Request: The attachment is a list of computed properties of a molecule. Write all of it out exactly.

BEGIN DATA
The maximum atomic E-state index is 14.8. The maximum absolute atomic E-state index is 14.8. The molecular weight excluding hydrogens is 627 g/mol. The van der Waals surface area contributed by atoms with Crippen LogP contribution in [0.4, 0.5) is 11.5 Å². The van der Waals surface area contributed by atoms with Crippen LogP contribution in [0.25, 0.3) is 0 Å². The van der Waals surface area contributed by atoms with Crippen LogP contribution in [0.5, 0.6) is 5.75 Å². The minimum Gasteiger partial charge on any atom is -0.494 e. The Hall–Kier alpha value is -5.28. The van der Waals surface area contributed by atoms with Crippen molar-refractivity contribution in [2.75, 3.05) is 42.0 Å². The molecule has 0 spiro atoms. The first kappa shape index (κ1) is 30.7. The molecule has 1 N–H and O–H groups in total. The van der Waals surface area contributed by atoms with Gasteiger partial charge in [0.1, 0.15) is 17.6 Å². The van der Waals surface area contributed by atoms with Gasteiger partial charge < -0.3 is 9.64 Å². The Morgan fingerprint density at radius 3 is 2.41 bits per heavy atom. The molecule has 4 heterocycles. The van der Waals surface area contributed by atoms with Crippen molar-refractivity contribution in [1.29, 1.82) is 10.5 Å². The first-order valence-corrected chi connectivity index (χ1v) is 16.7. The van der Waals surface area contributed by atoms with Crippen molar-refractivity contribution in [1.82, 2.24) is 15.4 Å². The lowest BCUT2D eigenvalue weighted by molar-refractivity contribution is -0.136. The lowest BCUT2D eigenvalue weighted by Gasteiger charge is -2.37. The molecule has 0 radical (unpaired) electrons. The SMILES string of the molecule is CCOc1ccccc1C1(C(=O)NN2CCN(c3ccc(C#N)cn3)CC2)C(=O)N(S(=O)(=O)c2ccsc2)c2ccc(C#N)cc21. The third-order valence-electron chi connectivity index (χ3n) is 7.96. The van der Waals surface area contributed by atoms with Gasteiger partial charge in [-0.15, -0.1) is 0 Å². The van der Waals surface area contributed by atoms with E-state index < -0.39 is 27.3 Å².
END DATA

The maximum atomic E-state index is 14.8. The maximum absolute atomic E-state index is 14.8. The molecular weight excluding hydrogens is 627 g/mol. The van der Waals surface area contributed by atoms with Crippen LogP contribution in [0.4, 0.5) is 11.5 Å². The van der Waals surface area contributed by atoms with Crippen LogP contribution in [0.25, 0.3) is 0 Å². The van der Waals surface area contributed by atoms with Crippen LogP contribution in [0.5, 0.6) is 5.75 Å². The minimum Gasteiger partial charge on any atom is -0.494 e. The Hall–Kier alpha value is -5.28. The van der Waals surface area contributed by atoms with Crippen molar-refractivity contribution in [2.75, 3.05) is 42.0 Å². The molecule has 0 spiro atoms. The first kappa shape index (κ1) is 30.7. The molecule has 1 N–H and O–H groups in total. The van der Waals surface area contributed by atoms with Gasteiger partial charge in [0.1, 0.15) is 17.6 Å². The van der Waals surface area contributed by atoms with Gasteiger partial charge < -0.3 is 9.64 Å². The Morgan fingerprint density at radius 3 is 2.41 bits per heavy atom. The molecule has 4 heterocycles. The van der Waals surface area contributed by atoms with Crippen molar-refractivity contribution in [1.29, 1.82) is 10.5 Å². The first-order valence-corrected chi connectivity index (χ1v) is 16.7. The van der Waals surface area contributed by atoms with Crippen molar-refractivity contribution in [1.82, 2.24) is 15.4 Å². The lowest BCUT2D eigenvalue weighted by molar-refractivity contribution is -0.136. The lowest BCUT2D eigenvalue weighted by Gasteiger charge is -2.37. The molecule has 0 radical (unpaired) electrons. The SMILES string of the molecule is CCOc1ccccc1C1(C(=O)NN2CCN(c3ccc(C#N)cn3)CC2)C(=O)N(S(=O)(=O)c2ccsc2)c2ccc(C#N)cc21. The third-order valence-electron chi connectivity index (χ3n) is 7.96. The van der Waals surface area contributed by atoms with Gasteiger partial charge in [-0.15, -0.1) is 0 Å². The van der Waals surface area contributed by atoms with E-state index < -0.39 is 27.3 Å².